Expressio Unius and the 9th Amendment

January 9th, 2011

Animating the 9th Amendment was a concern that some may interpret the omission of some rights in the Constitution to suggest that those rights are not protected. The 9th Amendment, in some senses, rebutted the expressio unius cannon.

But, some may ask, shouldn’t the Constitution be read against an implicit expressio unius cannon, like most statutes? Alexander Hamilton in Federalist 83 demurred, arguing that this cannon should not be applied to the Constituiton:

Even if these maxims had a precise technical sense, corresponding with the idea of those who employ them upon the present occasion, which, however, is not the case, they would still be inapplicable to a constitution of government. In relation to such a subject, the natural and obvious sense of its provisions, apart from any technical rules, is the true criterion of construction.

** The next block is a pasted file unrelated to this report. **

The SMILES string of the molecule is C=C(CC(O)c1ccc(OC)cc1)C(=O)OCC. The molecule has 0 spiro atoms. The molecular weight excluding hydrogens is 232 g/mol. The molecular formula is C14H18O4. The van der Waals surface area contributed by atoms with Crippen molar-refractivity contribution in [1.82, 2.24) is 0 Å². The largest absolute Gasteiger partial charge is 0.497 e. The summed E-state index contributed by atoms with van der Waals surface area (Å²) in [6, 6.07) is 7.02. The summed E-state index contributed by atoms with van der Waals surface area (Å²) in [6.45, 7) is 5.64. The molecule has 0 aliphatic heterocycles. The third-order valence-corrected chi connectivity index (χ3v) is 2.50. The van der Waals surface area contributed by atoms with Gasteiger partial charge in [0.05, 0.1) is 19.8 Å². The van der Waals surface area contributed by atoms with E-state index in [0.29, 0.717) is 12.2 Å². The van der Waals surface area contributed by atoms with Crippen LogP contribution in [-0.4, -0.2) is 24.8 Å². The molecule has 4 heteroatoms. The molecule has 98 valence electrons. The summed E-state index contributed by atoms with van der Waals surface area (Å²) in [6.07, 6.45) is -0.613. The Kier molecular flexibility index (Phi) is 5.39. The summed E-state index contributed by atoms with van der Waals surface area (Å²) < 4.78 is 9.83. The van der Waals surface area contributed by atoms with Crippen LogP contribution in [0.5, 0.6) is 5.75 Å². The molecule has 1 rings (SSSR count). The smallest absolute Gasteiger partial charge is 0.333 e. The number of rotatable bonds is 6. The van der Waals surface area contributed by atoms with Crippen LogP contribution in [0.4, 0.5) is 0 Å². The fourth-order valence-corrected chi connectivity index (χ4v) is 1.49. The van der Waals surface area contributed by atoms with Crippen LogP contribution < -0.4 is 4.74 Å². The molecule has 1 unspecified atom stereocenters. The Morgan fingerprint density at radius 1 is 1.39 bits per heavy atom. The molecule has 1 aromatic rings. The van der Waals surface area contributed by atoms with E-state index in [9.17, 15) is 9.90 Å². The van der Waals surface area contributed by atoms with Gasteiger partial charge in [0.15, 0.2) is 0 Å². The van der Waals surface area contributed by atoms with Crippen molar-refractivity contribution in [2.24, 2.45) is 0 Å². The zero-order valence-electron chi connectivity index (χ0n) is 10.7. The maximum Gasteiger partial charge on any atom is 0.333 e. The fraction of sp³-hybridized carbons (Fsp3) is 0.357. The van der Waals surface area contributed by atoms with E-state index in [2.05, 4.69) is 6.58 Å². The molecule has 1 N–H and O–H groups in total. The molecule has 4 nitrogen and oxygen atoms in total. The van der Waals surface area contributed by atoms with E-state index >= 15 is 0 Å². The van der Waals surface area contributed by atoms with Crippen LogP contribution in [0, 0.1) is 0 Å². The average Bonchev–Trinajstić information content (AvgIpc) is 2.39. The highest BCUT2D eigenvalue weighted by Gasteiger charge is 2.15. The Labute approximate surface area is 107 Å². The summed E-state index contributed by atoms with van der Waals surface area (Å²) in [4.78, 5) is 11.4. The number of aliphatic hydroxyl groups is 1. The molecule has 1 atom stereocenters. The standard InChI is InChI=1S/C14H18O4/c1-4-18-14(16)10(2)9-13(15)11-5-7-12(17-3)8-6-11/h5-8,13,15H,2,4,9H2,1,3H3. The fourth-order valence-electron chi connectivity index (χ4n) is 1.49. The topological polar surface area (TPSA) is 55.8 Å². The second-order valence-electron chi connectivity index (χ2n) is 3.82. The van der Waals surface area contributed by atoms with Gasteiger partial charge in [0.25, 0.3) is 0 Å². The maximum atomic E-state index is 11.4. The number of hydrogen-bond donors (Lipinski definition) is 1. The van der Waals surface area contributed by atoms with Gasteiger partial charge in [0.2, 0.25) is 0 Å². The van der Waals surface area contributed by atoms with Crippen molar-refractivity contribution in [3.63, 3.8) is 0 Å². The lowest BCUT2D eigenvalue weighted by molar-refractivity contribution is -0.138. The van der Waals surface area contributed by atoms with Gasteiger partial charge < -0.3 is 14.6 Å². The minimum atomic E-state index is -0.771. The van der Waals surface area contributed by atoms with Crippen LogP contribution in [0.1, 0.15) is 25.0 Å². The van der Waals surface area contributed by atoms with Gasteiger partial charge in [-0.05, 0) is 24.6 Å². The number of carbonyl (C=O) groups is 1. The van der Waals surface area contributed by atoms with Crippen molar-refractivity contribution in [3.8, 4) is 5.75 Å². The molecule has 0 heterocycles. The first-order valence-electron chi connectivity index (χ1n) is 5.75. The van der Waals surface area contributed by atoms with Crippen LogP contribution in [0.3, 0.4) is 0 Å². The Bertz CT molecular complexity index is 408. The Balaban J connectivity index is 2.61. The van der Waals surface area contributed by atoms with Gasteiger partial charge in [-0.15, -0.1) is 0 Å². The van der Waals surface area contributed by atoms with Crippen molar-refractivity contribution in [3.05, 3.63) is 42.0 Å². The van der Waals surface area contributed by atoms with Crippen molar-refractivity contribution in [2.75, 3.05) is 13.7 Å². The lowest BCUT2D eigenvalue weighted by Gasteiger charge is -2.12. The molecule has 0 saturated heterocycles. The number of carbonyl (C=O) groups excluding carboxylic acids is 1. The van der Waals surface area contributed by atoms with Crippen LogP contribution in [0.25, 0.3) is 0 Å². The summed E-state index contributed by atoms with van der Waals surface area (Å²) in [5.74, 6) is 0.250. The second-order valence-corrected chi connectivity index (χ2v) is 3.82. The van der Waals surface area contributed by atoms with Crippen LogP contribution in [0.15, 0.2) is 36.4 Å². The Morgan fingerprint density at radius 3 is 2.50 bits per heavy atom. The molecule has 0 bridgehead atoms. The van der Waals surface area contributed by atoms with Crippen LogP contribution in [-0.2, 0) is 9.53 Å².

Expressio unius is applicable to statutes, but not Constitution, says Hamilton. Thus, it seems we did not need the 9th amendment to negate his cannon with respect to the omission of certain rights. Like I said, every time I read the Federalist, I see something new.